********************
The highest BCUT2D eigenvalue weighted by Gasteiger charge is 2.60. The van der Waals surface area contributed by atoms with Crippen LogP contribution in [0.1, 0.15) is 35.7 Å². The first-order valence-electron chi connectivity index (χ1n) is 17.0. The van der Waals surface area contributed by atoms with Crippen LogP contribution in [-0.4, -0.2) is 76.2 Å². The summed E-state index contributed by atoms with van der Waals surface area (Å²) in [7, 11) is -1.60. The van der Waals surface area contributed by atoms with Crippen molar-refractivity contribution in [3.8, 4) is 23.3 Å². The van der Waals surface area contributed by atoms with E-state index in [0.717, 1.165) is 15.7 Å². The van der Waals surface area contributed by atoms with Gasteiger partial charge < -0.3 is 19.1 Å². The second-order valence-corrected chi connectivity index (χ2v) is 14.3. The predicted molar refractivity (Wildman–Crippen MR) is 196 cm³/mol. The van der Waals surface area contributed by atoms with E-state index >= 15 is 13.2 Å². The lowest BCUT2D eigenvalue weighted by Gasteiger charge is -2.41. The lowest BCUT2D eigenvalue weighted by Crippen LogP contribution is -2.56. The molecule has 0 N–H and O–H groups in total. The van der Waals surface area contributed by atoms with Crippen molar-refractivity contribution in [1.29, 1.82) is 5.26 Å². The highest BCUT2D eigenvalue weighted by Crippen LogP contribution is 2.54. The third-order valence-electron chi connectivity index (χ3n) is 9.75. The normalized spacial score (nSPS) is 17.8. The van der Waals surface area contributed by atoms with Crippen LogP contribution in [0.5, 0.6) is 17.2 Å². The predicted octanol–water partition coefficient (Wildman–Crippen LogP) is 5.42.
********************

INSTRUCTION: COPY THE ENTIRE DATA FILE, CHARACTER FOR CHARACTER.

The highest BCUT2D eigenvalue weighted by Gasteiger charge is 2.60. The van der Waals surface area contributed by atoms with Crippen LogP contribution in [0.1, 0.15) is 35.7 Å². The first-order valence-electron chi connectivity index (χ1n) is 17.0. The van der Waals surface area contributed by atoms with Crippen LogP contribution in [-0.4, -0.2) is 76.2 Å². The summed E-state index contributed by atoms with van der Waals surface area (Å²) in [7, 11) is -1.60. The van der Waals surface area contributed by atoms with Crippen molar-refractivity contribution in [3.8, 4) is 23.3 Å². The van der Waals surface area contributed by atoms with E-state index in [0.717, 1.165) is 15.7 Å². The van der Waals surface area contributed by atoms with Gasteiger partial charge < -0.3 is 19.1 Å². The second-order valence-corrected chi connectivity index (χ2v) is 14.3. The predicted molar refractivity (Wildman–Crippen MR) is 196 cm³/mol. The van der Waals surface area contributed by atoms with E-state index >= 15 is 13.2 Å². The lowest BCUT2D eigenvalue weighted by Gasteiger charge is -2.41. The lowest BCUT2D eigenvalue weighted by Crippen LogP contribution is -2.56. The molecule has 0 N–H and O–H groups in total. The van der Waals surface area contributed by atoms with Crippen molar-refractivity contribution in [1.29, 1.82) is 5.26 Å². The highest BCUT2D eigenvalue weighted by Crippen LogP contribution is 2.54. The third-order valence-electron chi connectivity index (χ3n) is 9.75. The normalized spacial score (nSPS) is 17.8. The van der Waals surface area contributed by atoms with Crippen LogP contribution in [0.5, 0.6) is 17.2 Å². The predicted octanol–water partition coefficient (Wildman–Crippen LogP) is 5.42.